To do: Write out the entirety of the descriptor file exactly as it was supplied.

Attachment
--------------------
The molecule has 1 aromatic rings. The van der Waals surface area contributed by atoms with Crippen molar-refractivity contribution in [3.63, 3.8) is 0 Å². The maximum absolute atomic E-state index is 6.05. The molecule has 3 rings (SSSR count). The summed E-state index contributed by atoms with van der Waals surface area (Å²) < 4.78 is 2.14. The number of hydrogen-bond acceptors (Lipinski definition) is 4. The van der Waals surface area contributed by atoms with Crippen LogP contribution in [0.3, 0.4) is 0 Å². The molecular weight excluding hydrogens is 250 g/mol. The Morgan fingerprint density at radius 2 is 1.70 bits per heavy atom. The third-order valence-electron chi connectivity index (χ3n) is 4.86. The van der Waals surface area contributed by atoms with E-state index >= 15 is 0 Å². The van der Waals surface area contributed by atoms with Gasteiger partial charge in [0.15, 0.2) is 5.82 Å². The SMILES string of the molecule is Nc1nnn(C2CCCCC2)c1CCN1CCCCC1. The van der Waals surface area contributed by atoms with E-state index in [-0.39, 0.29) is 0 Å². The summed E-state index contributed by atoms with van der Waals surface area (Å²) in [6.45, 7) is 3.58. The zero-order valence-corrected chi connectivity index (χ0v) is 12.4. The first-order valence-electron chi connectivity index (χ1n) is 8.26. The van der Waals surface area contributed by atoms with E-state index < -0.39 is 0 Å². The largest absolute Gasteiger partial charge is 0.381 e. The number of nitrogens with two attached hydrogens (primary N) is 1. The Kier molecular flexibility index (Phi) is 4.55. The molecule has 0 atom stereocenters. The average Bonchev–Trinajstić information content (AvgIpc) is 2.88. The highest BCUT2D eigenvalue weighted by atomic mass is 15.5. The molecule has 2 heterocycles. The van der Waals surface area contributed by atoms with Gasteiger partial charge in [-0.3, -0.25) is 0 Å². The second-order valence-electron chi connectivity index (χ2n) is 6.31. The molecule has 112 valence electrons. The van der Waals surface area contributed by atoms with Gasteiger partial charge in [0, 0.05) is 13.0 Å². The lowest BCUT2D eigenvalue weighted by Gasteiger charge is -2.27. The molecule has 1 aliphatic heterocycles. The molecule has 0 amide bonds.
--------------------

The molecule has 1 aromatic rings. The van der Waals surface area contributed by atoms with Crippen molar-refractivity contribution in [3.63, 3.8) is 0 Å². The maximum absolute atomic E-state index is 6.05. The molecule has 3 rings (SSSR count). The summed E-state index contributed by atoms with van der Waals surface area (Å²) < 4.78 is 2.14. The number of hydrogen-bond acceptors (Lipinski definition) is 4. The van der Waals surface area contributed by atoms with Crippen LogP contribution in [0.3, 0.4) is 0 Å². The molecular weight excluding hydrogens is 250 g/mol. The Morgan fingerprint density at radius 2 is 1.70 bits per heavy atom. The third-order valence-electron chi connectivity index (χ3n) is 4.86. The van der Waals surface area contributed by atoms with E-state index >= 15 is 0 Å². The van der Waals surface area contributed by atoms with Gasteiger partial charge in [0.15, 0.2) is 5.82 Å². The SMILES string of the molecule is Nc1nnn(C2CCCCC2)c1CCN1CCCCC1. The van der Waals surface area contributed by atoms with E-state index in [-0.39, 0.29) is 0 Å². The summed E-state index contributed by atoms with van der Waals surface area (Å²) in [6.45, 7) is 3.58. The zero-order valence-corrected chi connectivity index (χ0v) is 12.4. The first-order valence-electron chi connectivity index (χ1n) is 8.26. The van der Waals surface area contributed by atoms with E-state index < -0.39 is 0 Å². The largest absolute Gasteiger partial charge is 0.381 e. The number of nitrogens with two attached hydrogens (primary N) is 1. The Kier molecular flexibility index (Phi) is 4.55. The molecule has 0 atom stereocenters. The average Bonchev–Trinajstić information content (AvgIpc) is 2.88. The highest BCUT2D eigenvalue weighted by atomic mass is 15.5. The molecule has 2 heterocycles. The van der Waals surface area contributed by atoms with Gasteiger partial charge in [-0.3, -0.25) is 0 Å². The second-order valence-electron chi connectivity index (χ2n) is 6.31. The molecule has 112 valence electrons. The van der Waals surface area contributed by atoms with Gasteiger partial charge in [0, 0.05) is 13.0 Å². The lowest BCUT2D eigenvalue weighted by Gasteiger charge is -2.27. The molecule has 1 aliphatic heterocycles. The molecule has 0 amide bonds.